There are 200 known species of Plasmodium, of which at least 11 species infect humans, while others infect other animals including reptiles, birds, rodents, and monkeys. The Plasmodium parasite has a two host life cycle: a vector – typically a mosquito, but sandflies are also a possibility – and a vertebrate host.
The parasite causes human malaria, when it is passed from one human to another by the bite of an infected Anopheles mosquito. In 1898, Italian physician Giovanni Battista Grassiproved that human malaria could only be transmitted by the Anopheles genus. In order to cause malaria, the Plasmodium parasite must go through complex and multistage life cycle, infecting both humans and mosquitoes as it matures and develops.
The cycle begins when a female mosquito bites a human in search of a blood meal to produce eggs—in fact only the female has the physiology necessary for sucking blood. The parasite is transferred through the mosquito saliva to the human host as the mosquito is taking her blood meal. After infecting its human host, the parasites, in sporozoites form, travel through the bloodstream to the liver and invade liver cells. Over 5-16 days (time-frame is dependent on the parasite species) the sporozoites grow, divide, and produce tens of thousands of merozoites, per liver cell.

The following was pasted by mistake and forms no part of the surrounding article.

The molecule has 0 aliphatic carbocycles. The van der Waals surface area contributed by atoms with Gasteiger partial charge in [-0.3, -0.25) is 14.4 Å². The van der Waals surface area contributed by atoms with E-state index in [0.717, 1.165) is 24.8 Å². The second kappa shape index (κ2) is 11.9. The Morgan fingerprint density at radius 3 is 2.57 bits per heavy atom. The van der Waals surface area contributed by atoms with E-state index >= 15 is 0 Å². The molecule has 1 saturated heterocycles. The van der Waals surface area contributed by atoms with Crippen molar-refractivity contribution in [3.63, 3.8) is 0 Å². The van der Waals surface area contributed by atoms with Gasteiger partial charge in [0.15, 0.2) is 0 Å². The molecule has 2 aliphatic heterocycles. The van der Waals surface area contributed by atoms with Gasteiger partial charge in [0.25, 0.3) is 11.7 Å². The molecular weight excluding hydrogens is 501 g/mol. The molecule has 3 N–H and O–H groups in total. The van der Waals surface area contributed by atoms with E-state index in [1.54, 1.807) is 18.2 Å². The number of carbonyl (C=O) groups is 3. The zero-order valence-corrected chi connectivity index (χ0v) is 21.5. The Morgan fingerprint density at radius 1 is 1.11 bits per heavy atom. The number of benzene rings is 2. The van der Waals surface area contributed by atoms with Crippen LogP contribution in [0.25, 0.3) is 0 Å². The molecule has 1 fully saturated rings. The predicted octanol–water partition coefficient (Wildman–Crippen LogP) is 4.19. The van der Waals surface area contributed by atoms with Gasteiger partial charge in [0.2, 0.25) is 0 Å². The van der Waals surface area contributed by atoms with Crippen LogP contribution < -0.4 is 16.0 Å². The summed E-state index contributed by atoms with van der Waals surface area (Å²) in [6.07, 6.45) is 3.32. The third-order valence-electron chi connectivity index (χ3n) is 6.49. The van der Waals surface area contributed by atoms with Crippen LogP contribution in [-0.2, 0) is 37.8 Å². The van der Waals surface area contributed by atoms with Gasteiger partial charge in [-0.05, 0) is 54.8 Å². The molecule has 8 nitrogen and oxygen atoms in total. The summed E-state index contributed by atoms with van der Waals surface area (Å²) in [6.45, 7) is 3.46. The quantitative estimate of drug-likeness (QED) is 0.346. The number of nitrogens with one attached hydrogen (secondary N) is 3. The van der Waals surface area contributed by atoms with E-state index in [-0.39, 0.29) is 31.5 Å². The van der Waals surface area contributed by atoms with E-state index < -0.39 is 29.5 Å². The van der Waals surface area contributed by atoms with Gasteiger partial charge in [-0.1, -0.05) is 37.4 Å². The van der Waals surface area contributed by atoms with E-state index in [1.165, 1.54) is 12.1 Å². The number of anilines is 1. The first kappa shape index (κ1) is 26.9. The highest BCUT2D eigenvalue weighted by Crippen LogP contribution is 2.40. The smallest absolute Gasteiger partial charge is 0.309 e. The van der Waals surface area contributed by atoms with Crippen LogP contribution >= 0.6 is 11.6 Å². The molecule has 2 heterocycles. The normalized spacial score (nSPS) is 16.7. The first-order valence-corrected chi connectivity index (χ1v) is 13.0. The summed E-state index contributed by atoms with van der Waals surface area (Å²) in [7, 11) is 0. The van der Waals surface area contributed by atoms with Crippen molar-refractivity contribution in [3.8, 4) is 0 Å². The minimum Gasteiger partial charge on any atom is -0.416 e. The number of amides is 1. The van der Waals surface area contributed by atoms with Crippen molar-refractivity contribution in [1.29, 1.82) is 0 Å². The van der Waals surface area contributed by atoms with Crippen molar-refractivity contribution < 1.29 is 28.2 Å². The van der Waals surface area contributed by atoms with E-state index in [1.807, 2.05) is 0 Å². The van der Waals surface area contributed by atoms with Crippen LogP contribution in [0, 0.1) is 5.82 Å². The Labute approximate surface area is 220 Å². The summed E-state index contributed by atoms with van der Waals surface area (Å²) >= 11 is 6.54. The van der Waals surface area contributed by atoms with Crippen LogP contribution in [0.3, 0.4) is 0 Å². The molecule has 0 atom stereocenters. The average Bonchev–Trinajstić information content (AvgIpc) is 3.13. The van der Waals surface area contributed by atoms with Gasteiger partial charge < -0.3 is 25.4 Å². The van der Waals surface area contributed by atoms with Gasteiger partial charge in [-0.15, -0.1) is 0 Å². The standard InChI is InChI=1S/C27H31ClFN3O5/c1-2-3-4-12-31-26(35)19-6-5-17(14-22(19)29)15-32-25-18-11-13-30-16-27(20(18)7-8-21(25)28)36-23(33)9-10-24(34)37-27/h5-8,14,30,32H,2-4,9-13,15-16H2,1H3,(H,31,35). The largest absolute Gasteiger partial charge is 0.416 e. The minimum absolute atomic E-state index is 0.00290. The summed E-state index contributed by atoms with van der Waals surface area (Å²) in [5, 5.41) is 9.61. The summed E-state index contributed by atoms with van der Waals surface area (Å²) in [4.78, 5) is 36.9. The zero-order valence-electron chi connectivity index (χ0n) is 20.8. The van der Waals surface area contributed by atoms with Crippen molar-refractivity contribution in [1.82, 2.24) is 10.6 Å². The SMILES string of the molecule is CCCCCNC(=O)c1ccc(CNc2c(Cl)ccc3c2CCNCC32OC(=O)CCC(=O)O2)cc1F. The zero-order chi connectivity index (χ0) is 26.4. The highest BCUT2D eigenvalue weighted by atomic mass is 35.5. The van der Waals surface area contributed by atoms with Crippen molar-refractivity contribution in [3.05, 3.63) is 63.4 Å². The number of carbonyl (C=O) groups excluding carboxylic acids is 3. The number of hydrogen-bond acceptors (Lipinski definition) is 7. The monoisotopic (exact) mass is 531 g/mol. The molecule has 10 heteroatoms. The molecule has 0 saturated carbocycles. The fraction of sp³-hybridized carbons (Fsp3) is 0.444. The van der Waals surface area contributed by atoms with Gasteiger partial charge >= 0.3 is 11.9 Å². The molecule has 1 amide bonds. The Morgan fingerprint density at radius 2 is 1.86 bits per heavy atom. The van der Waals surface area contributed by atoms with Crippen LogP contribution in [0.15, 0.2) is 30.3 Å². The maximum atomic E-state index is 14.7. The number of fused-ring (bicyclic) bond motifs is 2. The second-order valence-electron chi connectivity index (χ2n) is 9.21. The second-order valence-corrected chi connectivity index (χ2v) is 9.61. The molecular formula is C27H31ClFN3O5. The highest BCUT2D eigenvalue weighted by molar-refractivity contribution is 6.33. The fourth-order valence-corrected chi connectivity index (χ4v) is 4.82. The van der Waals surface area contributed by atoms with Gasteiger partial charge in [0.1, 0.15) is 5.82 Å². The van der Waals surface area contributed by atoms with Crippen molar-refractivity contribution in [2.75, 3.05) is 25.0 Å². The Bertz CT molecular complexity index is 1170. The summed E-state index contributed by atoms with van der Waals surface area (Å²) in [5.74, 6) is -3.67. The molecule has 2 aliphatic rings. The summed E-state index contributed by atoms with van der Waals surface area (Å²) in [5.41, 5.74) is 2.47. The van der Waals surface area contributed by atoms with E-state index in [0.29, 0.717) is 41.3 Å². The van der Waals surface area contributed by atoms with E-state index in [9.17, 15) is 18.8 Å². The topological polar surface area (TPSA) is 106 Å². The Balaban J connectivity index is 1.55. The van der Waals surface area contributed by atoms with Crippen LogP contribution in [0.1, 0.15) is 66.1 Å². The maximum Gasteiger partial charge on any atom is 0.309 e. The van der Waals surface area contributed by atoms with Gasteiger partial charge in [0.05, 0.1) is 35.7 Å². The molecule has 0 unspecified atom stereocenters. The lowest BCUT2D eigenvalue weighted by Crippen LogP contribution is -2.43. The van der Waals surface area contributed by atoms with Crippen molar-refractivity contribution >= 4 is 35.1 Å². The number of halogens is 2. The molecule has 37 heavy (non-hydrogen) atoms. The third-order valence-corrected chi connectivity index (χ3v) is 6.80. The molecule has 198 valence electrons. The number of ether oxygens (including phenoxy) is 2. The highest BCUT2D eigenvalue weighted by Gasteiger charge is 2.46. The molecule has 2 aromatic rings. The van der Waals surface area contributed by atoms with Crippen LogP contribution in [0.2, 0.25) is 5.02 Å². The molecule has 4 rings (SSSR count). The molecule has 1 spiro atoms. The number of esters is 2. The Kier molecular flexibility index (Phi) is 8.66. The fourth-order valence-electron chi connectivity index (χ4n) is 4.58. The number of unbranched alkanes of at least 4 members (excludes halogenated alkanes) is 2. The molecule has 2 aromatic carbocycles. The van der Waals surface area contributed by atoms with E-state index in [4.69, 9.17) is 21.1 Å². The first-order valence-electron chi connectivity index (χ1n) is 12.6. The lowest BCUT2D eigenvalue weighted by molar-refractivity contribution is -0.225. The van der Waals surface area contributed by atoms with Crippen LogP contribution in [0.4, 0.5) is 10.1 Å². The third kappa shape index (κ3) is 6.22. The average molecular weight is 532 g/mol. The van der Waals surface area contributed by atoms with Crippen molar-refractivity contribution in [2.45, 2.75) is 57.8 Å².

The parasites as merozoites exit the liver and re-enter the blood stream where they invade red blood cells to feed on hemoglobin, an iron-bearing molecule that allows the cells to ferry oxygen to all parts of the body. The merozoites multiply inside the red blood cells, which eventually break open allowing the parasite to infect additional cells. Merozoites continue their cycle of invading red blood cells, asexual replication, and then releasing newly formed merozoites repeatedly for over 1-3 days, resulting in thousands of parasite infected cells in the blood stream. These blood stage parasites cause the illness and symptoms associated with malaria that can last for months if not treated.
Some of the merozoite-infected blood cells leave the cycle of asexual replication and instead develop into sexual forms of the parasite, male and female gametocytes, that circulate in the human blood stream. When a mosquito bites an infected host, it ingests the gametocyte.
When the gametocytes enter a female Anopheles mosquito during a blood meal, they begin another, different cycle of growth and multiplication in the mosquito knows as the sporogonic cycle. Inside the misquoto’s gut, the infected human blood cell bursts, releasing the gametocytes that mature into sex cells called gametes. Male and female gametes then fuse forming zygotes. The zygotes develop into active elongated ookinetes, which burrow into the mosquito mid-gut wall to form oocysts. The oocysts grow and divide producing thousands of sporozoites; after 8-15 days, the oocyst ruptures releasing the sporozoites inside the mosquito. The sporozoites travel within the mosquito body eventually invading the salivary glands. The human plasmodium cycle begins again when the female mosquito takes a blood meal, injecting the sporozoites from its salivary glands into the human bloodstream.
At IV Lab, our team of entomologists, epidemiologists, physicists, other scientists and engineers are working on innovative ways to help reduce and eradicate malaria. Click the links to learn more about our efforts in diagnostics, epidemiological modeling, mosquito control, and vaccine cold chain.